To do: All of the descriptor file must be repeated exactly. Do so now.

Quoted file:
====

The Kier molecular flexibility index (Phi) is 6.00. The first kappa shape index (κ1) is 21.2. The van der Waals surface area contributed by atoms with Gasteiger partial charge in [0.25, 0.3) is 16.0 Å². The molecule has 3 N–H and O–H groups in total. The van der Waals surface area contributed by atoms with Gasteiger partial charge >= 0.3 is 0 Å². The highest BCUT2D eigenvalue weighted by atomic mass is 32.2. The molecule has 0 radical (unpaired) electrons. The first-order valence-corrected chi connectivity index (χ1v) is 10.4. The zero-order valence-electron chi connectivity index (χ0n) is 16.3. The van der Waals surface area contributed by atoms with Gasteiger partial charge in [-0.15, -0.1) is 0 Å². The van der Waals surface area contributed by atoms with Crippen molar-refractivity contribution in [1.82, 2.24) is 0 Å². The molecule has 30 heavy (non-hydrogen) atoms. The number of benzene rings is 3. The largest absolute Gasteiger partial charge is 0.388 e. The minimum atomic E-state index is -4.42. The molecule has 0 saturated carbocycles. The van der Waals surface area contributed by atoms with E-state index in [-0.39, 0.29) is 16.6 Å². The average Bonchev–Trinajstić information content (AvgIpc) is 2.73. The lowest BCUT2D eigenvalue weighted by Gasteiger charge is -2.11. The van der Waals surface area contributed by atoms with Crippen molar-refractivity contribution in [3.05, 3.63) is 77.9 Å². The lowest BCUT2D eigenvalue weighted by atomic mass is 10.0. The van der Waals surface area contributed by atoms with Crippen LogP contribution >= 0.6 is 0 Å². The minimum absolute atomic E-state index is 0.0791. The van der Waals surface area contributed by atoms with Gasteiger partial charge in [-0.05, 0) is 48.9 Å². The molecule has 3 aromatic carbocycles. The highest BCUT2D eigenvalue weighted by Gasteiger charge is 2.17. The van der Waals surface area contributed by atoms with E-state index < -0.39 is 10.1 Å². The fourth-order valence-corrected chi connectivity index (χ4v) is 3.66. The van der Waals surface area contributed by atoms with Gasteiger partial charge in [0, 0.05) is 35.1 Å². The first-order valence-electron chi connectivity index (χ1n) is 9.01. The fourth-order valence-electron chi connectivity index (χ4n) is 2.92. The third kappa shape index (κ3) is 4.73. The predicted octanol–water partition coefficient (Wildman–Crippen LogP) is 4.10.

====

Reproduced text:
The Kier molecular flexibility index (Phi) is 6.00. The first kappa shape index (κ1) is 21.2. The van der Waals surface area contributed by atoms with Gasteiger partial charge in [0.25, 0.3) is 16.0 Å². The molecule has 3 N–H and O–H groups in total. The van der Waals surface area contributed by atoms with Gasteiger partial charge >= 0.3 is 0 Å². The highest BCUT2D eigenvalue weighted by atomic mass is 32.2. The molecule has 0 radical (unpaired) electrons. The first-order valence-corrected chi connectivity index (χ1v) is 10.4. The zero-order valence-electron chi connectivity index (χ0n) is 16.3. The van der Waals surface area contributed by atoms with Gasteiger partial charge in [-0.15, -0.1) is 0 Å². The van der Waals surface area contributed by atoms with Crippen molar-refractivity contribution in [1.82, 2.24) is 0 Å². The molecule has 30 heavy (non-hydrogen) atoms. The number of benzene rings is 3. The largest absolute Gasteiger partial charge is 0.388 e. The minimum atomic E-state index is -4.42. The molecule has 0 saturated carbocycles. The van der Waals surface area contributed by atoms with E-state index in [-0.39, 0.29) is 16.6 Å². The average Bonchev–Trinajstić information content (AvgIpc) is 2.73. The lowest BCUT2D eigenvalue weighted by Gasteiger charge is -2.11. The van der Waals surface area contributed by atoms with Crippen molar-refractivity contribution in [3.05, 3.63) is 77.9 Å². The lowest BCUT2D eigenvalue weighted by atomic mass is 10.0. The van der Waals surface area contributed by atoms with Crippen LogP contribution >= 0.6 is 0 Å². The minimum absolute atomic E-state index is 0.0791. The van der Waals surface area contributed by atoms with Gasteiger partial charge in [-0.05, 0) is 48.9 Å². The molecule has 3 aromatic carbocycles. The highest BCUT2D eigenvalue weighted by Gasteiger charge is 2.17. The van der Waals surface area contributed by atoms with E-state index < -0.39 is 10.1 Å². The fourth-order valence-corrected chi connectivity index (χ4v) is 3.66. The van der Waals surface area contributed by atoms with Gasteiger partial charge in [0, 0.05) is 35.1 Å². The first-order valence-electron chi connectivity index (χ1n) is 9.01. The fourth-order valence-electron chi connectivity index (χ4n) is 2.92. The third kappa shape index (κ3) is 4.73. The predicted octanol–water partition coefficient (Wildman–Crippen LogP) is 4.10.